It’s going to be epic.
Our world is increasingly disinterested in cars and trucks. We’re losing interest in actually exploring the world beyond our tiny, digital screens. We need more drivers who truly appreciate vehicle ownership. Here’s what we’re going to do about that (and why it scares me).
Vehicles represent freedom. Freedom to come and go as we please and explore the world on largely our own terms. Freedom many of us take for granted; to the point where the majority of new car buyers are gleefully handing over control of their property to unknowns in pursuit of incremental convenience. The automotive appliance is about to go autonomous. Personal motoring is approaching event horizon and there’s nothing we can do about it. Or is there?
I think it’s time we empowered those less fortunate with the freedom of the automobile. The seeds of this idea were planted last year, when I discovered the Shitbox Rally in Australia – and had an opportunity to interview both the event’s founder and participants who entered from America. I’ll be republishing both of these articles on the site in coming weeks, as they’re pretty damn inspiring, as is the new Mystery Box Rally. If you’re already familiar with these two, you might have an idea where we’re headed.
Recently, I finally managed to connect for a phone call with James Carter, founder of BeLegendary.org. We’d rescheduled the call multiple times, as it’s damn hard for me to find time to actually talk on the phone these days. (Ask Jesse Lewis of Exhale Performance) Fortunately, I was covering a night shift last week, had a couple hours available during the day, and we had a quick chat that lead to something truly inspired.
James is not a gearhead in the sense we use here at GBXM. He can tell you how much his performance bike (as in bicycle) weighs and I’m sure he understands the reasoning behind modern bikes having more than one “speed,” but he didn’t get the reasoning behind the gearbox in Gearbox Magazine.
The gearbox transfers the engine’s power to the wheels, making motion possible. Changes in gearing affect acceleration, fuel economy (efficiency), top speed, and towing/load-handling ability (torque). GBXM|united wants to transfer gearheads’ power to the ground, empowering gearheads to accelerate their lives, move efficiently, at higher speeds, with the power to handle heavier loads.
Upon learning this, things were made clear and James reminded me that people these days, more than ever, are looking for two things:
- fun, unique experiences
- that mean something
WHAT WE’RE GOING TO DO
We’re going to roll out the GBXM|united colors and organize our first gearhead event. It’s most likely going to be a trip across Death Valley in cheap cars for charity. Might start in Las Vegas. Might start in Los Angeles. Here’s what I’ve come up with so far.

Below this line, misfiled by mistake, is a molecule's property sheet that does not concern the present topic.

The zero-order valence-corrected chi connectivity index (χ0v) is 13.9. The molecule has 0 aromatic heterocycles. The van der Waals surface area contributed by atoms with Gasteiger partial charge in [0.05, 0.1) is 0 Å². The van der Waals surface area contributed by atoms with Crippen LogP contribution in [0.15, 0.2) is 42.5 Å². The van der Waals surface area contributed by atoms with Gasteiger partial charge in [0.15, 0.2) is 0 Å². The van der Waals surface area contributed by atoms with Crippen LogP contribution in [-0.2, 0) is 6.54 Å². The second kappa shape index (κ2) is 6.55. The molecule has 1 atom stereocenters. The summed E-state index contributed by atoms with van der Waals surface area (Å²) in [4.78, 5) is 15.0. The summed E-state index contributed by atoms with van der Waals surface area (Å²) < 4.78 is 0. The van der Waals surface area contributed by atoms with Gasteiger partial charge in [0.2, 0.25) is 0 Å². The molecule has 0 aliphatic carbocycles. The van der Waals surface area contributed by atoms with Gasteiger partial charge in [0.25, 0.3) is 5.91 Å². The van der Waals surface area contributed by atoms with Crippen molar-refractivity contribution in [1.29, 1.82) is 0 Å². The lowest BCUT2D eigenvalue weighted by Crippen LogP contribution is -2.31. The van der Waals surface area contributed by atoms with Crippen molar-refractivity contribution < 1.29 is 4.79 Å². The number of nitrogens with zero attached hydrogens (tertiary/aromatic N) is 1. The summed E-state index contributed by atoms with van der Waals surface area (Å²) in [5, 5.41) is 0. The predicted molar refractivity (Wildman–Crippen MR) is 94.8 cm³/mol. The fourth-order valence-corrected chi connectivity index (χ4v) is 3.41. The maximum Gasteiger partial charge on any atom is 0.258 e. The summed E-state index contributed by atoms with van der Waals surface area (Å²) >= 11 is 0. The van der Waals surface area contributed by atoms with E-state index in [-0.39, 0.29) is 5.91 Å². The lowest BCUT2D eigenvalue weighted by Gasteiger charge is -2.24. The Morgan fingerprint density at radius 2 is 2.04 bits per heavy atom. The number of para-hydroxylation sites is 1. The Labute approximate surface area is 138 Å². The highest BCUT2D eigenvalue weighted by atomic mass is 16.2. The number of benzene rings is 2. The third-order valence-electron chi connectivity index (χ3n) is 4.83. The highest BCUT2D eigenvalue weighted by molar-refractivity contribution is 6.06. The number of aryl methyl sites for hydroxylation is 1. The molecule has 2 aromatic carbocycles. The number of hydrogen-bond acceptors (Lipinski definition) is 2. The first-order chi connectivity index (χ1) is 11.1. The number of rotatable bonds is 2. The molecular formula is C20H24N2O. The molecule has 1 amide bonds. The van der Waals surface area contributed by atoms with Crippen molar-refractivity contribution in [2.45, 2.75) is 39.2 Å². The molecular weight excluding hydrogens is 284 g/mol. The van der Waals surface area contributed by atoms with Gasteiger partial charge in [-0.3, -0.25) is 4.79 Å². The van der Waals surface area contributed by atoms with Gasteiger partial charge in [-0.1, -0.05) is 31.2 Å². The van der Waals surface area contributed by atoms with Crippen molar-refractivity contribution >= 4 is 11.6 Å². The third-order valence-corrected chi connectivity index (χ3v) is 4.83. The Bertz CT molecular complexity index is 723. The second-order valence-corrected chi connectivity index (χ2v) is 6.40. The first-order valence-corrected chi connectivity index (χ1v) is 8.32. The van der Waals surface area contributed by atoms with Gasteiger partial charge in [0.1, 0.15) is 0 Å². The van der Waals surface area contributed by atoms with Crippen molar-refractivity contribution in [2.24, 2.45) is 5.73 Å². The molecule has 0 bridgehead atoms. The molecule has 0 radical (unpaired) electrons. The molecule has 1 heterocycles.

- limited 10 teams of 4 gearheads
- teams meet at starting point (let’s say Vegas)
- teams cross Death Valley en route to finish (LA)
- upon arriving at finish, cars are donated to a charity
- each team spends $500 or less on a vehicle (purchase, donate)
- unlimited budget for vehicle modification
OPTION 2 – same as above, but with the following differences
- each team spends less than $1000-$1500 on a vehicle (purchase, repairs, mods)
- vehicles are restored/prepared for daily driver reliability
- upon arriving at finish, cars are given to people who desperately need them
- each vehicle includes a basic tool kit (Harbor Freight?) and Chiltons/Haynes manual
HOW I SEE THIS PLAYING OUT
We build our teams and pool resources – a combination of self-funding and raising donations – to get our machines. With Option 1, we go nuts. Crazy rattle can paint jobs, giant papier mache tail fins, mismatched engines, you name it. So long as these things are street legal (30 day, temporary registration?) and insured – and you think it will make it across Death Valley – sky’s the limit.
Just remember these machines will likely be scrapped in the end. (Seems a waste of a good car, to me.)
With Option 2, things are little more restrained. The idea here is to apply our gearhead expertise – mechanical know-how and technical resources – to hook up people who really need them. Think “Mechanic’s Special” on Craigslist. We find nicer, severely marked-down cars, put a couple hundred bucks into them – essentially saving them – then make the same trip across Death Valley, ultimately giving them away.